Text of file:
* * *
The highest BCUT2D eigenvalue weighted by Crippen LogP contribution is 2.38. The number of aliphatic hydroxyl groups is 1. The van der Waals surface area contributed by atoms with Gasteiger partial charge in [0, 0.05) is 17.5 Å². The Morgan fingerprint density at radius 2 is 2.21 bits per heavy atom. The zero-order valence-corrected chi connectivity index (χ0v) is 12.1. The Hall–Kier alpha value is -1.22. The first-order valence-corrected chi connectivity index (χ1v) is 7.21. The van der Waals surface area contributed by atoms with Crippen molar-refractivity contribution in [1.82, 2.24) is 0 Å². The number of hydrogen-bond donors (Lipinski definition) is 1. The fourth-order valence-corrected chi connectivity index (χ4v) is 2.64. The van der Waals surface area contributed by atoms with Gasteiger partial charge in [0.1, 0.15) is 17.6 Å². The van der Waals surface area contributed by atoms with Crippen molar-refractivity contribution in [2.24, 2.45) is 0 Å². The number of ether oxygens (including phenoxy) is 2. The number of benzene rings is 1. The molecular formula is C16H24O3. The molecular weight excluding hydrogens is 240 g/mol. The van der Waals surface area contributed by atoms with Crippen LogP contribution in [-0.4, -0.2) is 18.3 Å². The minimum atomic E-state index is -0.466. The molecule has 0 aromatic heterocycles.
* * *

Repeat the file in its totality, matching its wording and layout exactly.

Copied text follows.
The highest BCUT2D eigenvalue weighted by Crippen LogP contribution is 2.38. The number of aliphatic hydroxyl groups is 1. The van der Waals surface area contributed by atoms with Gasteiger partial charge in [0, 0.05) is 17.5 Å². The Morgan fingerprint density at radius 2 is 2.21 bits per heavy atom. The zero-order valence-corrected chi connectivity index (χ0v) is 12.1. The Hall–Kier alpha value is -1.22. The first-order valence-corrected chi connectivity index (χ1v) is 7.21. The van der Waals surface area contributed by atoms with Crippen molar-refractivity contribution in [1.82, 2.24) is 0 Å². The number of hydrogen-bond donors (Lipinski definition) is 1. The fourth-order valence-corrected chi connectivity index (χ4v) is 2.64. The van der Waals surface area contributed by atoms with Gasteiger partial charge in [0.1, 0.15) is 17.6 Å². The van der Waals surface area contributed by atoms with Crippen molar-refractivity contribution in [2.24, 2.45) is 0 Å². The number of ether oxygens (including phenoxy) is 2. The number of benzene rings is 1. The molecular formula is C16H24O3. The molecular weight excluding hydrogens is 240 g/mol. The van der Waals surface area contributed by atoms with Crippen LogP contribution in [-0.4, -0.2) is 18.3 Å². The minimum atomic E-state index is -0.466. The molecule has 0 aromatic heterocycles.